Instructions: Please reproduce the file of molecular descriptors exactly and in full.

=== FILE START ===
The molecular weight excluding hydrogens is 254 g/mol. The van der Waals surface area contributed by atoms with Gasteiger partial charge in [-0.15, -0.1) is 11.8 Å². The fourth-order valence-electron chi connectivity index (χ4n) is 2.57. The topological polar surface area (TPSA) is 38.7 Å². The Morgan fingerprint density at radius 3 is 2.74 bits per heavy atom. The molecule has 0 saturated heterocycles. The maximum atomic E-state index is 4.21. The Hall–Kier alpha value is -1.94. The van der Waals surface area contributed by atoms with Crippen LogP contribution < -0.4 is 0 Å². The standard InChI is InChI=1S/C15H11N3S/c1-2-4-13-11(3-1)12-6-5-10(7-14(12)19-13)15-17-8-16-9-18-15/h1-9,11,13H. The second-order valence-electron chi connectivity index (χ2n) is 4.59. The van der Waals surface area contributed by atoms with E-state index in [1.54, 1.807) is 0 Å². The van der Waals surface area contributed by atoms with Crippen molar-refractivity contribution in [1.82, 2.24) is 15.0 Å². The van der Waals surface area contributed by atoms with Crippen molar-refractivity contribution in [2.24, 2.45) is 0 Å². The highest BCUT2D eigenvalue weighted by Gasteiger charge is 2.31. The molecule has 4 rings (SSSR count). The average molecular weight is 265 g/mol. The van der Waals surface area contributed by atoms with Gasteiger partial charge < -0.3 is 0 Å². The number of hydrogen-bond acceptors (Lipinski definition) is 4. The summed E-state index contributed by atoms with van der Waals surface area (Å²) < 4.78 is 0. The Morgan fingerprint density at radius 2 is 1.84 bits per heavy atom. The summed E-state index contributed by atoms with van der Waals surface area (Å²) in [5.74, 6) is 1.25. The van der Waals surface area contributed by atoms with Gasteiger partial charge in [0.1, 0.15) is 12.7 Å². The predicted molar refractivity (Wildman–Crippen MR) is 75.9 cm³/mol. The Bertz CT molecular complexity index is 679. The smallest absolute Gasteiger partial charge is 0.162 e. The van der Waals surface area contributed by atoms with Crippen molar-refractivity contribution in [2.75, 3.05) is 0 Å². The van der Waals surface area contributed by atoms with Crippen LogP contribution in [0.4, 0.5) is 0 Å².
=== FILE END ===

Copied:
The molecular weight excluding hydrogens is 254 g/mol. The van der Waals surface area contributed by atoms with Gasteiger partial charge in [-0.15, -0.1) is 11.8 Å². The fourth-order valence-electron chi connectivity index (χ4n) is 2.57. The topological polar surface area (TPSA) is 38.7 Å². The Morgan fingerprint density at radius 3 is 2.74 bits per heavy atom. The molecule has 0 saturated heterocycles. The maximum atomic E-state index is 4.21. The Hall–Kier alpha value is -1.94. The van der Waals surface area contributed by atoms with Crippen LogP contribution < -0.4 is 0 Å². The standard InChI is InChI=1S/C15H11N3S/c1-2-4-13-11(3-1)12-6-5-10(7-14(12)19-13)15-17-8-16-9-18-15/h1-9,11,13H. The second-order valence-electron chi connectivity index (χ2n) is 4.59. The van der Waals surface area contributed by atoms with E-state index in [1.54, 1.807) is 0 Å². The van der Waals surface area contributed by atoms with Crippen molar-refractivity contribution in [1.82, 2.24) is 15.0 Å². The van der Waals surface area contributed by atoms with Crippen molar-refractivity contribution in [2.24, 2.45) is 0 Å². The highest BCUT2D eigenvalue weighted by Gasteiger charge is 2.31. The molecule has 4 rings (SSSR count). The average molecular weight is 265 g/mol. The van der Waals surface area contributed by atoms with Gasteiger partial charge < -0.3 is 0 Å². The number of hydrogen-bond acceptors (Lipinski definition) is 4. The summed E-state index contributed by atoms with van der Waals surface area (Å²) < 4.78 is 0. The Morgan fingerprint density at radius 2 is 1.84 bits per heavy atom. The summed E-state index contributed by atoms with van der Waals surface area (Å²) in [5.74, 6) is 1.25. The van der Waals surface area contributed by atoms with Gasteiger partial charge in [0.1, 0.15) is 12.7 Å². The predicted molar refractivity (Wildman–Crippen MR) is 75.9 cm³/mol. The Bertz CT molecular complexity index is 679. The smallest absolute Gasteiger partial charge is 0.162 e. The van der Waals surface area contributed by atoms with Crippen molar-refractivity contribution in [2.75, 3.05) is 0 Å². The van der Waals surface area contributed by atoms with Crippen LogP contribution in [0.4, 0.5) is 0 Å².